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‘My great Indian budget wedding’

‘My great Indian budget wedding’

Newly-wed Namita Shargaonkar rented her jewellery, sent out e-invites, brought her wedding forward to March and even combined a couple of pre-wedding functions to cut costs

You want the best at your wedding, but add up the costs of the venue, the clothes, the caterer, jewellery, the cake, the flower arrangements, the decorations (ok, we’ll stop here) and you may have to reconsider. So how do you lower your expenses without severely impacting the splendour of the occasion? Namita Shargaonkar (name changed), 29, who married over a year ago, says, ‘Growing up, I wanted an enormous wedding, but I had a financial setback a few months before my wedding. In my situation, it would have been impractical to spend a lot of money on a single party. I also didn’t want my parents to spend their hard-earned money on a function, so we cut out what was unreasonable. What we were left with was just a great Indian budget wedding. I don’t think I missed out on anything.’ Here’s what she recommends:

March wedding: The wedding season is twice a year, in May and December. There’s no need to follow the trend, though, particularly since wedding-related services are more expensive then. Namita says, ‘We were to be married in May, but brought the wedding forward to March. This alone saved us some money, on the hall and the decorations. Plus, it’s easier to get the caterer and hall you want, because they are not as busy.’

Cut down on functions: It isn’t just a wedding – there’s the mehendi and sangeet, and even a cocktail party for some. You can save much money by simply combining a couple of functions. Namita says, “We combined the sangeet with the mehendi and didn’t have the haldi at all. We had a cocktail party, but just invited a few close family members to a relative’s house. Even the sangeet-mehendi was in the afternoon, so that brought down our cost, too.’

Faraway wedding: Instead of having a large wedding in the city you live, you can have a reception there, but the other functions in a small town. Namita says, ‘We considered having our wedding celebrations in Pune, where my husband is from. We figured this way we could significantly reduce the number of guests to just the close friends and relatives. Basic things are also much cheaper there. For example, the photographer was nearly half of what it would have cost us here.’ Namita also didn’t have a videographer at her wedding, as she believes no one is interested in watching the footage anyway.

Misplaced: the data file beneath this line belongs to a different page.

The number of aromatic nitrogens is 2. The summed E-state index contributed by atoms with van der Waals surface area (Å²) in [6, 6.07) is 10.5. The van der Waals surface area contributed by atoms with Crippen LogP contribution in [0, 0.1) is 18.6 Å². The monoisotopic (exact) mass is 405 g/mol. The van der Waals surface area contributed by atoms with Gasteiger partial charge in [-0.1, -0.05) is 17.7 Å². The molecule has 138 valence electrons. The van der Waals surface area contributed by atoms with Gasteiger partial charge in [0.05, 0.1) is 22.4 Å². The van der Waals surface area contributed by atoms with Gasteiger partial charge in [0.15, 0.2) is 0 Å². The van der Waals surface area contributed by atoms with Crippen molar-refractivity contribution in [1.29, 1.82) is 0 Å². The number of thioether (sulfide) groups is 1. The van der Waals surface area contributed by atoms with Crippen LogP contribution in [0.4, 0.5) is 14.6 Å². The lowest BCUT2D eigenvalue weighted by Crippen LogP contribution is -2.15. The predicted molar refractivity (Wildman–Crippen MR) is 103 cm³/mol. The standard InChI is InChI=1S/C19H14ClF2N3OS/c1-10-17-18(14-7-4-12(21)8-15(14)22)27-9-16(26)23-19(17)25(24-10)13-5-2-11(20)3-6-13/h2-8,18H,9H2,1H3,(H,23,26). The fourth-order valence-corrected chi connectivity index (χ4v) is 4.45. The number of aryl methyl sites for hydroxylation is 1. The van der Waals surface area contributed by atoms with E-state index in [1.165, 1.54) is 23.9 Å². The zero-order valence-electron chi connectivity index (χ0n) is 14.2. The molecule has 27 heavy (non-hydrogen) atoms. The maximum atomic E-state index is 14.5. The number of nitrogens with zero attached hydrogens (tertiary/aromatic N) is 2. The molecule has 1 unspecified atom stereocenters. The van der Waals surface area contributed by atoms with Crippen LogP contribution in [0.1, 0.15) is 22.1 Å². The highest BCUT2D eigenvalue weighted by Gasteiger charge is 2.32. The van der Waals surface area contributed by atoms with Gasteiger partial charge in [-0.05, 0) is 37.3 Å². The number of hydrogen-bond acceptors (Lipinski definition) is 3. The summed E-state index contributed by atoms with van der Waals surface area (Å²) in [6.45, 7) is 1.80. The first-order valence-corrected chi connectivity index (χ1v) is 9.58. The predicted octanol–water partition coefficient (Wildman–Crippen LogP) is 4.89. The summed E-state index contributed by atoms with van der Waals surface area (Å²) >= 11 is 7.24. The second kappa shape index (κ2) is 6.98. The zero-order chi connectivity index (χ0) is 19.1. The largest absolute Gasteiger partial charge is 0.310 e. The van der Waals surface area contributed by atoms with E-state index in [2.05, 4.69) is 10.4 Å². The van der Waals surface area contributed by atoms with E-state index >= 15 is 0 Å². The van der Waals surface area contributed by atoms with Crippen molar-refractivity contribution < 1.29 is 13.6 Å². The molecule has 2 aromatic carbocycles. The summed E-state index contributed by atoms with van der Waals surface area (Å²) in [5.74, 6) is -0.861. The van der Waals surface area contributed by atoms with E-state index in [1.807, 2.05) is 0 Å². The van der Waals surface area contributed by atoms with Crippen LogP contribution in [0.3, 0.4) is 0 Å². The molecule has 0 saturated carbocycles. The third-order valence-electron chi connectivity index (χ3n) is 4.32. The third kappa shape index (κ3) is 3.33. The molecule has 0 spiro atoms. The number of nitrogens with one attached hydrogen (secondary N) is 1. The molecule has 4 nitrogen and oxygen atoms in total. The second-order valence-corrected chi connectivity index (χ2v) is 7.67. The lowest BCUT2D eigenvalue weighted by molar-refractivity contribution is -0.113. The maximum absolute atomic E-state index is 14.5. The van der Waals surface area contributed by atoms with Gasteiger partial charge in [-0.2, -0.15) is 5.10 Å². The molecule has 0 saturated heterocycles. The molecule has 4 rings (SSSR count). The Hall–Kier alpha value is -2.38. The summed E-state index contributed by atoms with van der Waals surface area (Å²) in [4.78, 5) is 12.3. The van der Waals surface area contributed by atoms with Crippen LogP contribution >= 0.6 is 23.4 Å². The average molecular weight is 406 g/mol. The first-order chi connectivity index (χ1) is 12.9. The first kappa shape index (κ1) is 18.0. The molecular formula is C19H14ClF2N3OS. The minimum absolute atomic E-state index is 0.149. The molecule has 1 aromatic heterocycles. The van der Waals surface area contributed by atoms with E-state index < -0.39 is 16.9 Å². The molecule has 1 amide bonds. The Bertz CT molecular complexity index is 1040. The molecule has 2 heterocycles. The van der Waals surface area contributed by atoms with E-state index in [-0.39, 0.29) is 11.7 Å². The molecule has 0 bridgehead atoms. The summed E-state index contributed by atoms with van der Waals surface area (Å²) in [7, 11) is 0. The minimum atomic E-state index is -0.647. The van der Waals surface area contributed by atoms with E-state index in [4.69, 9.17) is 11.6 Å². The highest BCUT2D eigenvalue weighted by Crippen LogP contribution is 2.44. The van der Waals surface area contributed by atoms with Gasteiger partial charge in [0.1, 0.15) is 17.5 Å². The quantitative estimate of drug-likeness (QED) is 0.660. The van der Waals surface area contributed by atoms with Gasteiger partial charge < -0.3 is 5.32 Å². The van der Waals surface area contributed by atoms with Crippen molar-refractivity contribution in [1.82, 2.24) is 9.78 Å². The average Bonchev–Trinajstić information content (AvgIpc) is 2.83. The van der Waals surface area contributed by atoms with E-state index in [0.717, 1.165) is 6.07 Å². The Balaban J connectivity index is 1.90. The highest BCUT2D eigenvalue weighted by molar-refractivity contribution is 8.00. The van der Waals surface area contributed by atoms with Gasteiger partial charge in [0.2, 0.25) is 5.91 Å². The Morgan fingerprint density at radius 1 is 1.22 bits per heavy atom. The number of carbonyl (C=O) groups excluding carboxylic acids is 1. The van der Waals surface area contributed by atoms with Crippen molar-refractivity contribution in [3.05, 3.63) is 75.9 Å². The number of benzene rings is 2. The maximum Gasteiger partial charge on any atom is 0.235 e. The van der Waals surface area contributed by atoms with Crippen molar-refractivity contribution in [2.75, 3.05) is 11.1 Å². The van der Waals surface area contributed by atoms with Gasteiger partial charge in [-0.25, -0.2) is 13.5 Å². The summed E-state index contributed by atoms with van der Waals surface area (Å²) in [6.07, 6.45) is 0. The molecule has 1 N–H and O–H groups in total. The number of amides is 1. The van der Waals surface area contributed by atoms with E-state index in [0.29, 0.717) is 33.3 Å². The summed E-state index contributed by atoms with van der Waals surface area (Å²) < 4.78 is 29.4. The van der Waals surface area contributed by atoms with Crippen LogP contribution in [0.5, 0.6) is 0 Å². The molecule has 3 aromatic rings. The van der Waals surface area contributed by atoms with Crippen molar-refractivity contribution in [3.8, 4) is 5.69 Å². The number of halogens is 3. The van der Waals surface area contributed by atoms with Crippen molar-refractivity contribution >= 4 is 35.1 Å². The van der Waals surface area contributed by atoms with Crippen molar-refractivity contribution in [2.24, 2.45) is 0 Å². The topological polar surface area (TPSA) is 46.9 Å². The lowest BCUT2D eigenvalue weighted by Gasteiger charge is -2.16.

Rent what you can’t afford: Instead of buying expensive jewellery, just rent it. If you’re thinking that jewellery is also an investment, think again. Making charges can be quite significant. It would, in fact, make more sense to rent the jewellery and simply buy gold or gold exchange-traded funds as investment. Namita says, ‘We had no idea you could rent jewellery, until a college friend recommended it. Saved me a fortune.’ Namita spent Rs8,000 renting a gold necklace from a local business. She adds, ‘I did look online for jewellery as well, but was afraid what was finally delivered wouldn’t be as it looked online.’ If you aren’t afraid to shop online, though, you can check out and You may also rent expensive designer clothes from The biggest designers, from Masaba Gupta to Maheka Mirpuri, Sabyasachi Mukherjee to Rohit Bal, have their clothes put up on this website. You don’t need to worry about things such as wearing used clothes as they follow a strict hygiene policy which you can read about on the website itself. Since you will be browsing and placing your orders on a website, no one will know your secret either.

Use technology: If you have relatives and friends abroad, there is no need to have extra cards printed and bear the burden of postage fees. Instead, email them the official invite early and ask them to RSVP via email or phone. Namita says, ‘I sent 45 cards to friends and relatives abroad via e-mail. Most of them had told us they couldn’t make it anyway, so we didn’t think it was rude. I think the elaborate cards for Indian weddings are an unnecessary expense.’

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